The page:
Berlin-Moabit, Sickingenstrasse 70/71;
built as AEG light bulb factory 1907–1912 (listed in the 21st century);
1920–1939: Osram incandescent lamp factory A
1939: Telefunken - factory for electron tubes and from 1952 to 1960 company headquarters;
since 2005 JobCenter Berlin-Mitte
Photo: June 2008
Bolzano advertisement for Osram lamps from 1925

In 1921 Westinghouse sold its manufacturing companies in Europe. The factory in Atzgersdorf, which in the meantime was called Vertex Elektrowerk Ges.mbH , also became the property of the Dutch Philips group and Osrams. Osram founded its own sales office in Austria, which acquired all shares in Vertex in 1931 and was renamed Osram Österreichische Glühlampenfabrik Ges.mbH .

In October 1918, Deutsche Gasglühlicht AG spun off its light bulb business into Osramwerke GmbH , based in the Berlin district of Friedrichshain (" Oberbaum City " since the 1990s ). After the loss of foreign markets as a result of the First World War, it made sense for the three leading German light bulb manufacturers AEG , Siemens & Halske (S&H) and Deutsche Gasglühlicht to bundle their common interests. The aim was to strengthen it against foreign competition from companies such as Philips and General Electric and to regain lost market shares. The decision was made easier by the fact that the lamp shapes and types had been standardized as early as 1911. On February 5, 1920, S & H together with AEG became limited partners of Osramwerke and transferred their light bulb production to the new limited partnership Osram GmbH & Co. KG . The date of establishment and the beginning of the first business year were retrospectively set to July 1, 1919.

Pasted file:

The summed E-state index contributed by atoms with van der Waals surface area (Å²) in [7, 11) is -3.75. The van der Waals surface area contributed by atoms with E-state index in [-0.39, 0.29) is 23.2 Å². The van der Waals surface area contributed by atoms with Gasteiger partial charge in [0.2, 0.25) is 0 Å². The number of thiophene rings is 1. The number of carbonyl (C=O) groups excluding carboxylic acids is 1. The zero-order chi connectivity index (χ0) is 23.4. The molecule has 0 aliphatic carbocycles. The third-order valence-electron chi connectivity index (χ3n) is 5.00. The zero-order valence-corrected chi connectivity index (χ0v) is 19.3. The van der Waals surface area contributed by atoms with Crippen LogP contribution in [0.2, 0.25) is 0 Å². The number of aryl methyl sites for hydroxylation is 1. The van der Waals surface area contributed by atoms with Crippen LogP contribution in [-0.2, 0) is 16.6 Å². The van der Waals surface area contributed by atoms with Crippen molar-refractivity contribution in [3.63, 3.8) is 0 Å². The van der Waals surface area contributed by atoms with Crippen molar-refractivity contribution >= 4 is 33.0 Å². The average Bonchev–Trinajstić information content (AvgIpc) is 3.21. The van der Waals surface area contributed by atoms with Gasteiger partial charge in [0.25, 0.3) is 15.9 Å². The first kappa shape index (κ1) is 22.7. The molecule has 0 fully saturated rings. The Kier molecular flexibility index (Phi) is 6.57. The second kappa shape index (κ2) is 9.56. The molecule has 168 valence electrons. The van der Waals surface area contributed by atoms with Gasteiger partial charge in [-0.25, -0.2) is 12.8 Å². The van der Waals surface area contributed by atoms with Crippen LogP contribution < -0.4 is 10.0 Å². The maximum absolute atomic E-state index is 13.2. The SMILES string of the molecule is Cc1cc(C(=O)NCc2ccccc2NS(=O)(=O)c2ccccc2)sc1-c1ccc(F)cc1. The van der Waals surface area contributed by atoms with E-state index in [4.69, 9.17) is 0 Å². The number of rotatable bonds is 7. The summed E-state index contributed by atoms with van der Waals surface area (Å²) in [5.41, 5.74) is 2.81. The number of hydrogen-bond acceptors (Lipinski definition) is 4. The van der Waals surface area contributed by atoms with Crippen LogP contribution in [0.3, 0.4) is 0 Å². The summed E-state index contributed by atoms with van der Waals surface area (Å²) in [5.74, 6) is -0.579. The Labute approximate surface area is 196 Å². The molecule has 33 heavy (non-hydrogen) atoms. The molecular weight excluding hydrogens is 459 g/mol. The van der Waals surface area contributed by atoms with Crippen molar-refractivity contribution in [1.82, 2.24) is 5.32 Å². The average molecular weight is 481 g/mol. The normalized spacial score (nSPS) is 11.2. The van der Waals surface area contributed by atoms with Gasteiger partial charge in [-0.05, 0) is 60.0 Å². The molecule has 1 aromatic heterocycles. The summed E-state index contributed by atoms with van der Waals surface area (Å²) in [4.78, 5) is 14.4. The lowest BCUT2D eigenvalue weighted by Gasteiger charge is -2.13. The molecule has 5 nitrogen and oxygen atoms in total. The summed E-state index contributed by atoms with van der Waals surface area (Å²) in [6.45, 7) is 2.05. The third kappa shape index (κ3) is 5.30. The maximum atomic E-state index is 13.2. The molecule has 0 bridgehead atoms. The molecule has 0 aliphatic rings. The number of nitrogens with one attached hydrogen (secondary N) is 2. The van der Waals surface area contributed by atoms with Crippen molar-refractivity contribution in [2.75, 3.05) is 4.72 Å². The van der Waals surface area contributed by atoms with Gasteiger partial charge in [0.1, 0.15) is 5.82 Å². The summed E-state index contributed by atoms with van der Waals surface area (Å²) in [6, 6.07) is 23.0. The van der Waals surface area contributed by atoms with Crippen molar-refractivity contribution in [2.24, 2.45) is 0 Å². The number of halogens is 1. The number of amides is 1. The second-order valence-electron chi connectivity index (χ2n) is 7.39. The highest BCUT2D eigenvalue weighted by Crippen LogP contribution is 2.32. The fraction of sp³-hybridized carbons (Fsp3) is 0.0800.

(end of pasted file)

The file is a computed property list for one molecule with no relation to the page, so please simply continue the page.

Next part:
The AEG and WOTAN brands were used in those states in which Osram was prohibited from using its own name due to the Versailles Treaty .

In 1924, Osram and other light bulb manufacturers founded the Phoebus Cartel , which artificially and under threat of punishment limited the life of the light bulbs to 1000 hours. Since the cartel was also a regional cartel , Osram was not only able to artificially increase sales, but also sell its light bulbs at much higher prices due to the restricted competition. In 1941 the cartel was dissolved and in 1942 there were lawsuits against members of the cartel for illegal price fixing and unfair competition.

As early as the 1930s, Osram was one of the world's largest manufacturers of light sources. The market share in Germany was a good 70%. In the Osram incandescent lamp factory A (formerly A EG) in Berlin-Moabit, the amplifier tubes for Telefunken were manufactured from 1920 ; the location went completely to Telefunken in 1939 .